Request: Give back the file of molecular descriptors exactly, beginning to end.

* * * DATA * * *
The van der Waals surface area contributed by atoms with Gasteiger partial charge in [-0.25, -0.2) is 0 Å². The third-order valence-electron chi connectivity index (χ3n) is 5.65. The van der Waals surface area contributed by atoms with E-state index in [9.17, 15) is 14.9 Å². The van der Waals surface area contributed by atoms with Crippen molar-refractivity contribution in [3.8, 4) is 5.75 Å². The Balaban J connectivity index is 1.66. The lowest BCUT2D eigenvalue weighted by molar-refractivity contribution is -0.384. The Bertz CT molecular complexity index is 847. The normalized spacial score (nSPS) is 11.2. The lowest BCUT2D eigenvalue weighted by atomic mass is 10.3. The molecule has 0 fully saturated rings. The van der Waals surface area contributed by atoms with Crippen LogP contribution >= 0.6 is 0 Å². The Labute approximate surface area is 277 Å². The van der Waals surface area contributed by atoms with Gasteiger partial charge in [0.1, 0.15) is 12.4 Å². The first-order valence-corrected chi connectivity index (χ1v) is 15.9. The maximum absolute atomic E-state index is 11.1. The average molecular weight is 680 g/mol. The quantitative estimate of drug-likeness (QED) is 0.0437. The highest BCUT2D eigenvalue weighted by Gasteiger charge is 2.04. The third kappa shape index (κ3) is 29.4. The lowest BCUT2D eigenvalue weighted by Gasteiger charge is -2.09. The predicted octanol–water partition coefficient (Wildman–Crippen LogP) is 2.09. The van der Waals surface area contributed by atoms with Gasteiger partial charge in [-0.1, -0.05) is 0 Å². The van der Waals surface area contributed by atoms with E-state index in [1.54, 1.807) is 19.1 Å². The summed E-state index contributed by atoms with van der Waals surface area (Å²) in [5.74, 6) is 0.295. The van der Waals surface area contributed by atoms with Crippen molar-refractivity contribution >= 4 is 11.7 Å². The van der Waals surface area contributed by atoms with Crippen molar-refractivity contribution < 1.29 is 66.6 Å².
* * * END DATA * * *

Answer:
The van der Waals surface area contributed by atoms with Gasteiger partial charge in [-0.25, -0.2) is 0 Å². The third-order valence-electron chi connectivity index (χ3n) is 5.65. The van der Waals surface area contributed by atoms with E-state index in [9.17, 15) is 14.9 Å². The van der Waals surface area contributed by atoms with Crippen molar-refractivity contribution in [3.8, 4) is 5.75 Å². The Balaban J connectivity index is 1.66. The lowest BCUT2D eigenvalue weighted by molar-refractivity contribution is -0.384. The Bertz CT molecular complexity index is 847. The normalized spacial score (nSPS) is 11.2. The lowest BCUT2D eigenvalue weighted by atomic mass is 10.3. The molecule has 0 fully saturated rings. The van der Waals surface area contributed by atoms with Crippen LogP contribution >= 0.6 is 0 Å². The Labute approximate surface area is 277 Å². The van der Waals surface area contributed by atoms with Gasteiger partial charge in [0.1, 0.15) is 12.4 Å². The first-order valence-corrected chi connectivity index (χ1v) is 15.9. The maximum absolute atomic E-state index is 11.1. The average molecular weight is 680 g/mol. The quantitative estimate of drug-likeness (QED) is 0.0437. The highest BCUT2D eigenvalue weighted by Gasteiger charge is 2.04. The third kappa shape index (κ3) is 29.4. The lowest BCUT2D eigenvalue weighted by Gasteiger charge is -2.09. The predicted octanol–water partition coefficient (Wildman–Crippen LogP) is 2.09. The van der Waals surface area contributed by atoms with Gasteiger partial charge in [-0.1, -0.05) is 0 Å². The van der Waals surface area contributed by atoms with E-state index in [1.54, 1.807) is 19.1 Å². The summed E-state index contributed by atoms with van der Waals surface area (Å²) in [5.74, 6) is 0.295. The van der Waals surface area contributed by atoms with Crippen molar-refractivity contribution >= 4 is 11.7 Å². The van der Waals surface area contributed by atoms with Crippen molar-refractivity contribution < 1.29 is 66.6 Å².